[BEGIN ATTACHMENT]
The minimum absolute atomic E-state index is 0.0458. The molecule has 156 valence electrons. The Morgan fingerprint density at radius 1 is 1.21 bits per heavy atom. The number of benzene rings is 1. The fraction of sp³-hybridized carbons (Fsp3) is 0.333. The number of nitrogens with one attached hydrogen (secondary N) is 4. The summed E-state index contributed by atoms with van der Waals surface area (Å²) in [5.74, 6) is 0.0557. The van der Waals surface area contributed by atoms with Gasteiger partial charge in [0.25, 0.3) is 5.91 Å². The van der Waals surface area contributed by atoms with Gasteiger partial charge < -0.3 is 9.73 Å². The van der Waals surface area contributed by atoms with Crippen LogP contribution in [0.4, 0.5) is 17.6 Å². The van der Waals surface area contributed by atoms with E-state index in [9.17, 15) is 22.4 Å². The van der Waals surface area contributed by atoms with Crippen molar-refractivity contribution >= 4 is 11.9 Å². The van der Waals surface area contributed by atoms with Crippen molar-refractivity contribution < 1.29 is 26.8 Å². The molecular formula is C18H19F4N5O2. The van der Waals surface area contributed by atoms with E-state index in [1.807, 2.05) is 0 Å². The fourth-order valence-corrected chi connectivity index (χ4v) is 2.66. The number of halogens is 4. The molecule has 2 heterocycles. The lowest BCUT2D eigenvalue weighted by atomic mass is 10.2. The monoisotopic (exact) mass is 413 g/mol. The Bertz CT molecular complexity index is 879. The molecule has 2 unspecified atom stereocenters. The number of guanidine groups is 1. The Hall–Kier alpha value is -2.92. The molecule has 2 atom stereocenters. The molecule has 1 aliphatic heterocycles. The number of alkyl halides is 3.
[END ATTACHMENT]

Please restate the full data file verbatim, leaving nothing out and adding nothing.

The minimum absolute atomic E-state index is 0.0458. The molecule has 156 valence electrons. The Morgan fingerprint density at radius 1 is 1.21 bits per heavy atom. The number of benzene rings is 1. The fraction of sp³-hybridized carbons (Fsp3) is 0.333. The number of nitrogens with one attached hydrogen (secondary N) is 4. The summed E-state index contributed by atoms with van der Waals surface area (Å²) in [5.74, 6) is 0.0557. The van der Waals surface area contributed by atoms with Gasteiger partial charge in [0.25, 0.3) is 5.91 Å². The van der Waals surface area contributed by atoms with Gasteiger partial charge < -0.3 is 9.73 Å². The van der Waals surface area contributed by atoms with Crippen LogP contribution in [0.4, 0.5) is 17.6 Å². The van der Waals surface area contributed by atoms with E-state index in [9.17, 15) is 22.4 Å². The van der Waals surface area contributed by atoms with Crippen molar-refractivity contribution >= 4 is 11.9 Å². The van der Waals surface area contributed by atoms with Crippen molar-refractivity contribution < 1.29 is 26.8 Å². The molecular formula is C18H19F4N5O2. The van der Waals surface area contributed by atoms with E-state index in [1.807, 2.05) is 0 Å². The fourth-order valence-corrected chi connectivity index (χ4v) is 2.66. The number of halogens is 4. The molecule has 2 heterocycles. The lowest BCUT2D eigenvalue weighted by atomic mass is 10.2. The monoisotopic (exact) mass is 413 g/mol. The Bertz CT molecular complexity index is 879. The molecule has 2 unspecified atom stereocenters. The number of guanidine groups is 1. The Hall–Kier alpha value is -2.92. The molecule has 2 atom stereocenters. The molecule has 1 aliphatic heterocycles. The number of alkyl halides is 3.